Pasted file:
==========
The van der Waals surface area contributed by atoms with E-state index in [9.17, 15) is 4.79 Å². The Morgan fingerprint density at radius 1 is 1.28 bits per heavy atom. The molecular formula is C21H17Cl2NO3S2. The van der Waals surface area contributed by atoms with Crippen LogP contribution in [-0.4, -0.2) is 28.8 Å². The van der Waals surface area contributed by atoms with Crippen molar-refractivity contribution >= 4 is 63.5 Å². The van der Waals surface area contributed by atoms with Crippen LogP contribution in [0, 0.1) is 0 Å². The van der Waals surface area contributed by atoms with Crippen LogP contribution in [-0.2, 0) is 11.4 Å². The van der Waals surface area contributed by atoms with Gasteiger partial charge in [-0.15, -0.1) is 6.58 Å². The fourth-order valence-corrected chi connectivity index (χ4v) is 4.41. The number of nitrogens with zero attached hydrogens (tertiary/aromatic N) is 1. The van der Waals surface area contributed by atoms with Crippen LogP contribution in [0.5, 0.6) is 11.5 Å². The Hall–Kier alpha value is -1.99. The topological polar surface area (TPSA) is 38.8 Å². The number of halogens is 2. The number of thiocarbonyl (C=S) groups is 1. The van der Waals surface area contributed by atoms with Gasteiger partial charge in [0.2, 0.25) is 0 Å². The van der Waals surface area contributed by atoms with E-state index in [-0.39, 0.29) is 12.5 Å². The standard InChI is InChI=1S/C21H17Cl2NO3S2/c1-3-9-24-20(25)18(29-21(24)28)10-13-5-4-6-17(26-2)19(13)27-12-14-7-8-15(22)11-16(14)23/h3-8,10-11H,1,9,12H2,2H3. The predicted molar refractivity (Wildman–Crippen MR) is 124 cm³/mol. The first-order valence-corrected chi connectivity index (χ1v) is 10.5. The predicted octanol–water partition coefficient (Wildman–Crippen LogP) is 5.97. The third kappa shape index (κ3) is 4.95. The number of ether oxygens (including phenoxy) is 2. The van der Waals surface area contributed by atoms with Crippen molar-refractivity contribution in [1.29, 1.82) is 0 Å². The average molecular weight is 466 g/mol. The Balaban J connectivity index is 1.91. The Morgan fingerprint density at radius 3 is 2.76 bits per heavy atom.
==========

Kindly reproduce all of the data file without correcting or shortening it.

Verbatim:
The van der Waals surface area contributed by atoms with E-state index in [9.17, 15) is 4.79 Å². The Morgan fingerprint density at radius 1 is 1.28 bits per heavy atom. The molecular formula is C21H17Cl2NO3S2. The van der Waals surface area contributed by atoms with Crippen LogP contribution in [-0.4, -0.2) is 28.8 Å². The van der Waals surface area contributed by atoms with Crippen molar-refractivity contribution >= 4 is 63.5 Å². The van der Waals surface area contributed by atoms with Crippen LogP contribution in [0, 0.1) is 0 Å². The van der Waals surface area contributed by atoms with Crippen LogP contribution in [-0.2, 0) is 11.4 Å². The van der Waals surface area contributed by atoms with Gasteiger partial charge in [-0.15, -0.1) is 6.58 Å². The fourth-order valence-corrected chi connectivity index (χ4v) is 4.41. The number of nitrogens with zero attached hydrogens (tertiary/aromatic N) is 1. The van der Waals surface area contributed by atoms with Crippen LogP contribution in [0.5, 0.6) is 11.5 Å². The Hall–Kier alpha value is -1.99. The topological polar surface area (TPSA) is 38.8 Å². The number of halogens is 2. The number of thiocarbonyl (C=S) groups is 1. The van der Waals surface area contributed by atoms with Gasteiger partial charge in [0.2, 0.25) is 0 Å². The van der Waals surface area contributed by atoms with E-state index in [-0.39, 0.29) is 12.5 Å². The standard InChI is InChI=1S/C21H17Cl2NO3S2/c1-3-9-24-20(25)18(29-21(24)28)10-13-5-4-6-17(26-2)19(13)27-12-14-7-8-15(22)11-16(14)23/h3-8,10-11H,1,9,12H2,2H3. The predicted molar refractivity (Wildman–Crippen MR) is 124 cm³/mol. The first-order valence-corrected chi connectivity index (χ1v) is 10.5. The predicted octanol–water partition coefficient (Wildman–Crippen LogP) is 5.97. The third kappa shape index (κ3) is 4.95. The number of ether oxygens (including phenoxy) is 2. The van der Waals surface area contributed by atoms with Crippen molar-refractivity contribution in [1.29, 1.82) is 0 Å². The average molecular weight is 466 g/mol. The Balaban J connectivity index is 1.91. The Morgan fingerprint density at radius 3 is 2.76 bits per heavy atom.